For Robinson, Disney’s willingness to re-draw Princess Tiana and reanimate portions of Ralph Breaks the Internet sends a strong statement—not just about Disney’s openness to critique, but about the community’s power to band together and effect real change. “I think Disney did the right thing here,” he told The Daily Beast. “Disney heard from the community, they recognized there was a problem, they sought to work with us as a racial justice organization, and they kept us informed. We wanted to let our people know that they spoke up and changes were made.”

He explained that, from the get-go, Disney “recognized that there was a problem, and they were willing to work on it… They explained various reasons for how the problem came about, but there did not seem to be any interest from them in saying that they just wanted to go forward, or hoping that we would be OK with that.” And, as Robinson pointed out, the redraw “certainly was not cheap.”

“Hollywood still has work to do,” Robinson stressed, noting that “this country had a black president before it had a black superhero.” Still, he continued, “I really want to celebrate the fact that this was not months of fighting with Disney. This was a conversation. If they didn’t make the changes, I would be here pushing hard at them for not doing that, but I think it’s important when folks do make the changes that you celebrate the fact that they were willing to listen, especially in this era when so often we are really closed off from listening, and from hearing concerns from communities that are not our own.”

Disney has been repeatedly criticized for whitewashing, from casting Johnny Depp as Tonto in 2013 to recently creating a new character just so they could cast a white person in Aladdin. The Ralph Breaks the Internet trailer actually set off multiple parallel controversies, with fans arguing that both Pocahontas and Mulan appeared to have lighter complexions and altered facial features. Asked how Disney was unable to recognize the potential pitfalls of Tiana’s redesign before unleashing it on the critical masses, Robinson replied, “I really can’t speak to it, but I’m assuming that Disney will be able to catch these in the future! I also hope that this opens up more space for black women and black folks who are animators to be in positions of power and positions of opportunity.”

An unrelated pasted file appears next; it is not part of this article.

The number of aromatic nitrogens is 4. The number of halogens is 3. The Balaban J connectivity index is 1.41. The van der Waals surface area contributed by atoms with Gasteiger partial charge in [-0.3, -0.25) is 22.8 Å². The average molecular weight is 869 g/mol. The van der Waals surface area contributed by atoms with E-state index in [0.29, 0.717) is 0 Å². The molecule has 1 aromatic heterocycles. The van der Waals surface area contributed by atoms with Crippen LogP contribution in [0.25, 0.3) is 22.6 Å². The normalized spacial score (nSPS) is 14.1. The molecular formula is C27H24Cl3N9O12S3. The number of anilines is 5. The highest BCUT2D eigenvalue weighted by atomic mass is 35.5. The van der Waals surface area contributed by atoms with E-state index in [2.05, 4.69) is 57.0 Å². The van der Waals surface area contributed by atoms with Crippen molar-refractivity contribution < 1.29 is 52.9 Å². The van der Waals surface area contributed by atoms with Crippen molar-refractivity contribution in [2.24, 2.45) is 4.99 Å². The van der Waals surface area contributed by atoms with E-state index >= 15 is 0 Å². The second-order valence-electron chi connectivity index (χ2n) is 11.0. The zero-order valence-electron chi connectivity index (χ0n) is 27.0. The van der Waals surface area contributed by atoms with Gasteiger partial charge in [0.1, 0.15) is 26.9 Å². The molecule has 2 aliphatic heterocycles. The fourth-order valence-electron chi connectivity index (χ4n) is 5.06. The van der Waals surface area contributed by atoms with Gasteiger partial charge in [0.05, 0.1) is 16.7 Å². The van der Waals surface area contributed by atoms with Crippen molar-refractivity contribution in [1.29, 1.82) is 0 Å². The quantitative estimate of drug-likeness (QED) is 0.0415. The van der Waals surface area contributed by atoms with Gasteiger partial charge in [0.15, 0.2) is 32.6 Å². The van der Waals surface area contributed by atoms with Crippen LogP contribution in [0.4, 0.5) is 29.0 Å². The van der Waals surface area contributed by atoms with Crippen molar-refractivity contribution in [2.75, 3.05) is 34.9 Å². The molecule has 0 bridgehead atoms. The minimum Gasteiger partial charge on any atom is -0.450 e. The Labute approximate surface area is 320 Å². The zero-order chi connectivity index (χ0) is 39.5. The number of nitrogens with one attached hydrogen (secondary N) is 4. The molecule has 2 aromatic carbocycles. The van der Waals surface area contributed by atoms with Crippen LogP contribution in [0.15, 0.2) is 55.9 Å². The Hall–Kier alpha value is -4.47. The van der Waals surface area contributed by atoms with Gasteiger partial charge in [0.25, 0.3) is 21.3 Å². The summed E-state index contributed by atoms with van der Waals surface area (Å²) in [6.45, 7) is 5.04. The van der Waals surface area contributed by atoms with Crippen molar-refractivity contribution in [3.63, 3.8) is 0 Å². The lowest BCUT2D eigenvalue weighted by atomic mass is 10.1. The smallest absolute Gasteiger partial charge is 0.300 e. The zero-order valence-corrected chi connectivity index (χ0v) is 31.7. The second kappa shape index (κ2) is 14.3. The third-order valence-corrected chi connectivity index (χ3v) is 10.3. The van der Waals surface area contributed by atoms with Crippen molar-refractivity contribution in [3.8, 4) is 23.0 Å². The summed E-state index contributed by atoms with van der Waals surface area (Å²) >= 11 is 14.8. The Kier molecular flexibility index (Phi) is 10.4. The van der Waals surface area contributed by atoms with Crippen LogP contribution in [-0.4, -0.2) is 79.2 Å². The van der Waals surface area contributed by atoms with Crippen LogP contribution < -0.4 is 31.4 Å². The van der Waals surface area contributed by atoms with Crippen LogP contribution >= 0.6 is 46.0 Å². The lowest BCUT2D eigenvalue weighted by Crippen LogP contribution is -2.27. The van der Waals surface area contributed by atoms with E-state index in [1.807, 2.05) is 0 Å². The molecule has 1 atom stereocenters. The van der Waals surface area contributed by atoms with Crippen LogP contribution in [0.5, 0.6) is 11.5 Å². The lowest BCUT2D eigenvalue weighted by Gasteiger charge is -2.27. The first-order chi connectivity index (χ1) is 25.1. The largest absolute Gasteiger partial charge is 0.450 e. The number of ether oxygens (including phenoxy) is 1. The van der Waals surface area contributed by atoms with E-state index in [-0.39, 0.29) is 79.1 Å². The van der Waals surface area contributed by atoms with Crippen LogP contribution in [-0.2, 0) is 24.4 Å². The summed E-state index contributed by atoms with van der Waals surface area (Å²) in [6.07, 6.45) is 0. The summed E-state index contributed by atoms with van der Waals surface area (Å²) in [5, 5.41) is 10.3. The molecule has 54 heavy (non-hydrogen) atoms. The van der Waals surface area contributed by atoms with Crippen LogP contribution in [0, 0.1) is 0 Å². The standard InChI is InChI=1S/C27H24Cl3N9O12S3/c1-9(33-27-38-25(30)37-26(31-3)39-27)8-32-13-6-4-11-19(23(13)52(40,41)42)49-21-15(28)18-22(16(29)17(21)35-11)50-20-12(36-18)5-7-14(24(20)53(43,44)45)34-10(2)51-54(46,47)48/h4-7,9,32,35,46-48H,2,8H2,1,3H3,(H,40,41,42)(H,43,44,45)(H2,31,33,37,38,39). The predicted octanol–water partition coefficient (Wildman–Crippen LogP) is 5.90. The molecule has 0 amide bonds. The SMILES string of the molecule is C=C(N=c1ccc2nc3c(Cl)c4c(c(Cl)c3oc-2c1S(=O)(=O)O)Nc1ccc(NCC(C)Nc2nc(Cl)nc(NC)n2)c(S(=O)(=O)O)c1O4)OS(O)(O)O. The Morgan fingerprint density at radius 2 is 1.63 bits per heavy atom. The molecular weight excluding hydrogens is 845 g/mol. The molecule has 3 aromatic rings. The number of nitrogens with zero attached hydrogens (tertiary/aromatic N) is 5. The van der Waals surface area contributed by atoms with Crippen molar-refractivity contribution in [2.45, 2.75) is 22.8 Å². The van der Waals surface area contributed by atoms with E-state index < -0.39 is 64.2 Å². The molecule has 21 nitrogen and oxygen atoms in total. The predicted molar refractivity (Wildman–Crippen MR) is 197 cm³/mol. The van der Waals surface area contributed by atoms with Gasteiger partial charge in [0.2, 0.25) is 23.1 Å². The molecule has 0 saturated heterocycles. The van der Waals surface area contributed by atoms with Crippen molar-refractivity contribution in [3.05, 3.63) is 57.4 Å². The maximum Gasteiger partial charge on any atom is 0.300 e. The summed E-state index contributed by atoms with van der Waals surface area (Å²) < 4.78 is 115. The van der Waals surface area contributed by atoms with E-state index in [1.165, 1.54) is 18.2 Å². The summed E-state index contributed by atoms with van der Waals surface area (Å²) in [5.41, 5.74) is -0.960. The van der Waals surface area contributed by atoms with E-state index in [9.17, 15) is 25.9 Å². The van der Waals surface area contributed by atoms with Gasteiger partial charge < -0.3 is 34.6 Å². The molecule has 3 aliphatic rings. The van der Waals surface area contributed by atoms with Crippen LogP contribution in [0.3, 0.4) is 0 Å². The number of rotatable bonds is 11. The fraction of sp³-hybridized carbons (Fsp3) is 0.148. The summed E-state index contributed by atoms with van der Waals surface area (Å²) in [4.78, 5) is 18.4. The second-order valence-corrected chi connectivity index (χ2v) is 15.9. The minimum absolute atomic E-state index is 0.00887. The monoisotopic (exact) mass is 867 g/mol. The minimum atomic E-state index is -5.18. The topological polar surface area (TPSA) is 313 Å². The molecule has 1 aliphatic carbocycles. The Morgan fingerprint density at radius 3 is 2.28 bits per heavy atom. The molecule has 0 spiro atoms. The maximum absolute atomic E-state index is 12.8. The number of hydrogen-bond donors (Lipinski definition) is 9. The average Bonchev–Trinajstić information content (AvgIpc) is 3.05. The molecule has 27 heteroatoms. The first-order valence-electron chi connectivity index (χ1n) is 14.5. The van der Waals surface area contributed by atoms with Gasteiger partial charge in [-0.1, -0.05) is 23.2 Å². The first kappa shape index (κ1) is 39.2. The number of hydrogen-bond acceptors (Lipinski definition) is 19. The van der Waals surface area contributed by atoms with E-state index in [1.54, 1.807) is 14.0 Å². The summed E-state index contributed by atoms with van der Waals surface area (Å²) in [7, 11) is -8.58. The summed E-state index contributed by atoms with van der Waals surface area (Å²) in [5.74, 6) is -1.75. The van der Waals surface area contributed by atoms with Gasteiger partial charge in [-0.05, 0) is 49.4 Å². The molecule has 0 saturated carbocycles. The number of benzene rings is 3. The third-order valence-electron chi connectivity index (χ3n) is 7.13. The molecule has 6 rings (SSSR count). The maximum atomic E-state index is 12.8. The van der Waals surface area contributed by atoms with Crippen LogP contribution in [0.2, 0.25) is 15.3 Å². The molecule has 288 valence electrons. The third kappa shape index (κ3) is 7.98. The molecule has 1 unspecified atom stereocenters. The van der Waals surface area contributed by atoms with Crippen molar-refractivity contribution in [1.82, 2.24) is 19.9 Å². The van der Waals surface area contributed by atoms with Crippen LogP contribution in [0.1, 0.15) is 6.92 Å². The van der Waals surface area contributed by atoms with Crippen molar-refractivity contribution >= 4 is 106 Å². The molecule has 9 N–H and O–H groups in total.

On Instagram Anika Noni Rose, the voice of Tiana, shared that she also spoke with Disney about the Wreck-It Ralph alterations. “This summer new images were released where [Tiana] looked very different, with lighter skin and much sharper features,” Rose wrote. “My team and I immediately put in a call to the studio to talk about the visual changes.”

Through an in-person meeting, the actress explained, animators “explained how CGI animation did different things to the characters’ color tones in different light compared to hand drawn original characters, and I was able to express how important it is to the little girls (and let’s face it, grown women) who felt represented by her that her skin tone stay as rich as it had been, and that her nose continue to be the little round nose that [original animator Mark Henn] so beautifully rendered in the movie; the same nose on my very own face and on many other little brown faces around the world, that we so rarely get to see represented in fantasy.”

Rose concluded, “I also appreciate that this far into the process Disney had enough care and respect of all who love Princess Tiana and her legacy to spend the time and money to make the adjustments necessary.”

Source: How Black Activists Changed Disney’s Mind About Princess Tiana’s Skin in ‘Wreck It Ralph 2’

About Andrew
Andrew blogs and tweets public policy issues, particularly the relationship between the political and bureaucratic levels, citizenship and multiculturalism. His latest book, Policy Arrogance or Innocent Bias, recounts his experience as a senior public servant in this area.